Caroline Lawrence’s The Thieves of Ostia is the first in her 17-book Roman Mysteries series for MG readers, which follows the various crime-solving exploits of its young heroine Flavia Gemina and her friends in various locations across the Roman Empire. This first novel sees Flavia assemble her squad (her Jewish neighbour Jonathan, the African slave Nubia, and mute orphan Lupus) and solve the murder of Jonathan’s dog Boba.
The novel’s primary purpose is didactic, as its back cover copy announces: it “tells you just what it was like to live in Ancient Rome.” (Interestingly, the same is true of the BBC TV series later adapted from it: Wikipedia cites a Times review calling it “a tremendous way for younger viewers to learn about ancient history.”) So, the gang careers around a historically accurate map of Ostia in AD 79; the text is sprinkled liberally with Latin and Latin-derived words like “pater”, “impluvium”, “sestercii” (all defined in a glossary at the back of the book); characters discuss, rather infodumpily, concepts like at what age it’s appropriate for one to recline to eat.
Does it really “tell you just what it was like to live in Ancient Rome”? Well: it certainly contains a lot of facts about Roman life and customs, woven quite palatably into a light crime narrative which is less upsetting than you’d expect given the number of dogs that die in it. Unfortunately, that factual density doesn’t really translate into a coherent emotional sense of what Ancient Rome was like: these are very much psychologically modern protagonists living in a Roman theme park. On the very first page, for example:
Flavia had just settled herself in the garden by the fountain, with a cup of peach juice and her favourite scroll.
I think it’s the facetiousness of “her favourite scroll” that makes this so wince-inducing; the implication that young Romans related to scrolls – cumbersome, handwritten things – exactly as we relate to books in an age of mass print media. Would it even have been practical to read a scroll on a bench in the garden, given the rather cumbersome format? What, for that matter, is Flavia’s “favourite scroll”?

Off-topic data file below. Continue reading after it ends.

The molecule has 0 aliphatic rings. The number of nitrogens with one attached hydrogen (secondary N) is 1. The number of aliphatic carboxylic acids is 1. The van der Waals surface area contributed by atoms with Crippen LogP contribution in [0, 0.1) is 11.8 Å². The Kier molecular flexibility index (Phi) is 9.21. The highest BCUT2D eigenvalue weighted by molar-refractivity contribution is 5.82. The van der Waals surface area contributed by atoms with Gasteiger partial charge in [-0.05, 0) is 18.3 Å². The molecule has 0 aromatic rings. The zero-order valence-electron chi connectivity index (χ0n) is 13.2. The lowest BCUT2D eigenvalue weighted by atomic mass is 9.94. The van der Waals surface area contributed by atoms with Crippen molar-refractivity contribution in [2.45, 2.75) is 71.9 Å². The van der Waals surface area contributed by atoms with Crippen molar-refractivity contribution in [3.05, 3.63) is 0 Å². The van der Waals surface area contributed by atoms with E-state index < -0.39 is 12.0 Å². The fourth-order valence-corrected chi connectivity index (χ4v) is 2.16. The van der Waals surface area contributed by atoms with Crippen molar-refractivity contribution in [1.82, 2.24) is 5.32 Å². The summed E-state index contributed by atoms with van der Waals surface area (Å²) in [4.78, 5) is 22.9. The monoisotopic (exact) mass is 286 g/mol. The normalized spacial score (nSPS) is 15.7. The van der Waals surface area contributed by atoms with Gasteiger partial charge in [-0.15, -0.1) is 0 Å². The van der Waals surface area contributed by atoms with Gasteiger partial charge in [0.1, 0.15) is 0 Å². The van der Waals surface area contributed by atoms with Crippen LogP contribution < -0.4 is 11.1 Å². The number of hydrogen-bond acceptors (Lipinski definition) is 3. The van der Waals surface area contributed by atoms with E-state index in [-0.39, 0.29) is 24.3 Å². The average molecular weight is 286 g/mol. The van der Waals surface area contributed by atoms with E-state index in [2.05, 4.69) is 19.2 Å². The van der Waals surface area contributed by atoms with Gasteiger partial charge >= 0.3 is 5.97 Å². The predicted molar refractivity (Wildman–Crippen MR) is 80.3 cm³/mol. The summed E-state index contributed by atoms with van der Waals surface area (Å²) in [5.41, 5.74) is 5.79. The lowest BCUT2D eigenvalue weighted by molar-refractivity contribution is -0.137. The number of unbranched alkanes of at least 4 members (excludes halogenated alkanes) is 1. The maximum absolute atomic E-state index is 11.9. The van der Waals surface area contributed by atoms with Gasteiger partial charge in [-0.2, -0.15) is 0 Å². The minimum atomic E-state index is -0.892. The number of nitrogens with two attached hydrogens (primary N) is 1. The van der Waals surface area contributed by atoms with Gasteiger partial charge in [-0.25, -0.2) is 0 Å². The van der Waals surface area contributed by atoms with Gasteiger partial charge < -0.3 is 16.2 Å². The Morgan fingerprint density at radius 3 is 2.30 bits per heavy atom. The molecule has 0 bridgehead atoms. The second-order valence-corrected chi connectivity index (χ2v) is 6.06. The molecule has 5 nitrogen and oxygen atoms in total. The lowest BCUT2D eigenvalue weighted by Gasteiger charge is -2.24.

Lawrence’s handling of slavery demonstrates a similar conceptual mismatch. Flavia buys Nubia early in the novel because Nubia is pretty and about Flavia’s age, and Flavia feels sorry for her – as are we supposed to. She treats Nubia as a friend and equal, and at one point has a discussion with her father about freeing her. Meanwhile, the slaver Venalicious, who sold Nubia to Flavia in the first place, is one of the text’s villains, a bogeyman who threatens to enslave Flavia and her friends at every opportunity. We’re not, however, encouraged to feel sorry for Flavia’s father’s house slaves, Caudex and Alma, who are both generally depicted as happy members of the family who just happen to do all of the menial work. Funny, too, how the perp turns out to be a greedy freedman (called, with thudding literalism, Libertus). Lawrence wants to establish Flavia as a sympathetic protagonist who does good whenever she can, but her cultural background doesn’t support that reading.
(It’s worth noting that there were other choices Lawrence could have made that wouldn’t have had Flavia endorsing slavery: Jonathan’s family don’t keep slaves for moral/religious reasons.)
Does this matter? The Thieves of Ostia is, after all, a children’s book; and one that’s pretty diverse for its age (how many other children’s novels from 2001 can you name that feature a black girl, a disabled person, multiple non-middle-class perspectives and a Jewish boy among their main characters? that aren’t Issues novels?). Is it really a failing that it does not portray Roman exceptionalism in all its gory detail?
Well, yes, in that it contributes to the general nostalgic rose-tinting of history in the West which falsely constructs the past as “a simpler time”, as basically just like today except without computers and gay people. (You can see this going on very clearly in that passage about the peach juice and Flavia’s favourite scroll: that’s so blatantly a cup of tea and a good book given a Roman™ spin.) Roman cities were crammed with shoddily built multi-storey tenements that would fall down at a moment’s notice. Roman women – even high-born ones like Flavia – had vanishingly few rights. Fire and disease were constant threats. Like, some of this stuff is alluded to in the text, and especially in later novels, but it’s all in this highly sanitised “oh isn’t this quaint” fashion which, to return to the claim on the book’s back cover, does not in any way convey what it would really have been like to live under those conditions. Or, more interestingly, how the Romans thought about those conditions – which would undoubtedly have been different to how we think about those conditions. Children are a lot more astute as readers than we give them credit for; children’s fiction should challenge preconceived notions and attitudes, not reinforce them.